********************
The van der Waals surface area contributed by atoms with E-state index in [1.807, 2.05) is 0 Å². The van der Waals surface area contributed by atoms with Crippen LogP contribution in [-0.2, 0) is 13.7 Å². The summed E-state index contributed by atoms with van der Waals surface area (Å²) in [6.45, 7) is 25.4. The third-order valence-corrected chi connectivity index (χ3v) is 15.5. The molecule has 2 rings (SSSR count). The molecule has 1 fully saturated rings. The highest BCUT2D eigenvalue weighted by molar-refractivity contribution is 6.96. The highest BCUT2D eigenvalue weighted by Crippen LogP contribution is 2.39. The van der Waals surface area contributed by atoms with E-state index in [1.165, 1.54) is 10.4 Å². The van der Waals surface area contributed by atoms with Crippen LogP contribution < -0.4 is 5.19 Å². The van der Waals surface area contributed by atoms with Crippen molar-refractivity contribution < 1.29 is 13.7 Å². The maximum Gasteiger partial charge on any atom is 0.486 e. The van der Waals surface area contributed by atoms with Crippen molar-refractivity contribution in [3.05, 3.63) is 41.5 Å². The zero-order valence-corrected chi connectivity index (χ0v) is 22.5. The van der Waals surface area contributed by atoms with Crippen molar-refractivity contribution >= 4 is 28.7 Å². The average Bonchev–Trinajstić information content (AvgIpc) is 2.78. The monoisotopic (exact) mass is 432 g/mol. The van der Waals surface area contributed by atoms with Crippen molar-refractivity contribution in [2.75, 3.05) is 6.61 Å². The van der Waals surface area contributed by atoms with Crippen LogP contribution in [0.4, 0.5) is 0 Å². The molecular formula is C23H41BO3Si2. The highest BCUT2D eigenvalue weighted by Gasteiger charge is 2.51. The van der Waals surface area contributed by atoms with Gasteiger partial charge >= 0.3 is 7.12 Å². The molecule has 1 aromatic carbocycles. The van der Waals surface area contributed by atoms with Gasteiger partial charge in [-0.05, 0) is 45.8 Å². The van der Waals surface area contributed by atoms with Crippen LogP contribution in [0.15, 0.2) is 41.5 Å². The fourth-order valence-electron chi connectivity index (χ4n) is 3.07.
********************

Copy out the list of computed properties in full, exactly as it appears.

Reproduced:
The van der Waals surface area contributed by atoms with E-state index in [1.807, 2.05) is 0 Å². The van der Waals surface area contributed by atoms with Crippen LogP contribution in [-0.2, 0) is 13.7 Å². The summed E-state index contributed by atoms with van der Waals surface area (Å²) in [6.45, 7) is 25.4. The third-order valence-corrected chi connectivity index (χ3v) is 15.5. The molecule has 2 rings (SSSR count). The molecule has 1 fully saturated rings. The highest BCUT2D eigenvalue weighted by molar-refractivity contribution is 6.96. The highest BCUT2D eigenvalue weighted by Crippen LogP contribution is 2.39. The van der Waals surface area contributed by atoms with E-state index in [1.165, 1.54) is 10.4 Å². The van der Waals surface area contributed by atoms with Crippen LogP contribution < -0.4 is 5.19 Å². The van der Waals surface area contributed by atoms with Crippen molar-refractivity contribution < 1.29 is 13.7 Å². The maximum Gasteiger partial charge on any atom is 0.486 e. The van der Waals surface area contributed by atoms with Crippen molar-refractivity contribution in [3.05, 3.63) is 41.5 Å². The zero-order valence-corrected chi connectivity index (χ0v) is 22.5. The van der Waals surface area contributed by atoms with Crippen molar-refractivity contribution >= 4 is 28.7 Å². The average Bonchev–Trinajstić information content (AvgIpc) is 2.78. The monoisotopic (exact) mass is 432 g/mol. The van der Waals surface area contributed by atoms with Crippen molar-refractivity contribution in [2.75, 3.05) is 6.61 Å². The van der Waals surface area contributed by atoms with Crippen LogP contribution in [0.4, 0.5) is 0 Å². The molecular formula is C23H41BO3Si2. The highest BCUT2D eigenvalue weighted by Gasteiger charge is 2.51. The van der Waals surface area contributed by atoms with Gasteiger partial charge >= 0.3 is 7.12 Å². The molecule has 1 aromatic carbocycles. The van der Waals surface area contributed by atoms with Gasteiger partial charge in [-0.05, 0) is 45.8 Å². The van der Waals surface area contributed by atoms with Crippen LogP contribution in [0.15, 0.2) is 41.5 Å². The fourth-order valence-electron chi connectivity index (χ4n) is 3.07.